PS. Keldon's brilliant AI implementation is my go-to digital time-waster—two AI opponents, all expansions, takeovers on. Though it lacks the delicious human element of outguessing, the rest of the experience is deep enough that it doesn't matter. And it's a great way to learn the deck and noodle with crazy strategies.
More of the good stuff. The best kind of expansion in that it doesn't so much alter the game as make it more of what it already is, makes it better by amplifying the best parts of the original.
Adding VP objectives to "fight" over (most planets, etc.) is probably the closest we'll get to direct confrontation in this system*... but then, it's an optimization race, not a brawl.
If you didn't like the game before, this won't do anything to change your mind—but if you do like it, this is a must.
UPDATE: Sure, the "robot" is just a couple dice and a flowchart—but I hate him so much. Doesn't he understand that I can chuck his dice into the ocean and burn his smarmy card? DON'T THINK I WON'T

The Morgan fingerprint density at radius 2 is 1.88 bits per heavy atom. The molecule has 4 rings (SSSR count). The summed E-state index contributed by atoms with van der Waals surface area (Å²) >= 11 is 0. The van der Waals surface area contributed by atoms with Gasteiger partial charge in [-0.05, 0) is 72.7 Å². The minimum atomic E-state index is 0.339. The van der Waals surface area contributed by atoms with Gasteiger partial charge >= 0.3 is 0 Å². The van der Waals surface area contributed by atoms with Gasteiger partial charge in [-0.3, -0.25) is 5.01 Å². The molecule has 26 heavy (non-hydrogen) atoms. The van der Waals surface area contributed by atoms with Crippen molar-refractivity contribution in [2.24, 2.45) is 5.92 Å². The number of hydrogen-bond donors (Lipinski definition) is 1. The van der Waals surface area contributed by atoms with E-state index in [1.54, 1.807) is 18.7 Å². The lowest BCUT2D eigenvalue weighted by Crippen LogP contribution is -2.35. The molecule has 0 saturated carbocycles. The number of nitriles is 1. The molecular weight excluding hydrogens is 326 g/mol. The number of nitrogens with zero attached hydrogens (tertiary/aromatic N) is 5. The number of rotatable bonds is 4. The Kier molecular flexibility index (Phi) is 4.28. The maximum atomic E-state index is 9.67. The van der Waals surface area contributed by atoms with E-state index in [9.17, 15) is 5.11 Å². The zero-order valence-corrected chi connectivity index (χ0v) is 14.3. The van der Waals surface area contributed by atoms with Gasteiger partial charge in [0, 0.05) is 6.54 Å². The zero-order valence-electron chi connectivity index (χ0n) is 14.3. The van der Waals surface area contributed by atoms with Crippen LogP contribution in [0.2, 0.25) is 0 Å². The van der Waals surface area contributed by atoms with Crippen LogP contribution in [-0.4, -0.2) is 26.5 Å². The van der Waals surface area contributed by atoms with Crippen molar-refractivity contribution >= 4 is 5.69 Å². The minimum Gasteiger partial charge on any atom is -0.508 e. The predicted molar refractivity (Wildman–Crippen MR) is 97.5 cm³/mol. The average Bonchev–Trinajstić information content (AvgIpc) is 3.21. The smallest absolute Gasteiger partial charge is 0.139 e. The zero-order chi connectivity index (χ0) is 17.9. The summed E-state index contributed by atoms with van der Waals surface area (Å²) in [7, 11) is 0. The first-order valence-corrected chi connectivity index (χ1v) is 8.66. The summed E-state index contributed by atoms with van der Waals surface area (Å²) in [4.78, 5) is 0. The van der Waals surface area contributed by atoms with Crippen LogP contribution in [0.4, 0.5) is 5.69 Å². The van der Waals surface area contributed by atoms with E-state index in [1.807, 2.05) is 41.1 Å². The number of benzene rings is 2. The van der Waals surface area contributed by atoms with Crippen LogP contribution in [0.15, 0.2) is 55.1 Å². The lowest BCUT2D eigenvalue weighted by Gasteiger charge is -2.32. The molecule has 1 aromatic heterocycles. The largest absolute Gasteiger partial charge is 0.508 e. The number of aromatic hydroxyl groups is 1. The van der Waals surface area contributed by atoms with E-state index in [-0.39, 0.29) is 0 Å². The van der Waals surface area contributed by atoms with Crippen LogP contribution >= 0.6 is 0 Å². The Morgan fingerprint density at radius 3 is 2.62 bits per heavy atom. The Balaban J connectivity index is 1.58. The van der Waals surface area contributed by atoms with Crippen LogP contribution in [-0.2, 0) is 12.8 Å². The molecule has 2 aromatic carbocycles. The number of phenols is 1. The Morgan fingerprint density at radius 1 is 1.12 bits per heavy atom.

UP-UPDATE: I consider the base game the "training wheels" version and this the default. I've started new players here with good results as the additional overhead does not make the game opaque to the uninitiated.
*At least until Race for the Galaxy: Rebel vs Imperium added takeovers. Now if you're gonna put on your galactic big-boy pants and stick a gun in the waistband you should expect to get teeth slapped out of your head by the civ next door that raises babies on steriods, orthodoxy and murder.
Lots of cool stuff: new characters, PvP, and, of course, the eponymous nemeses.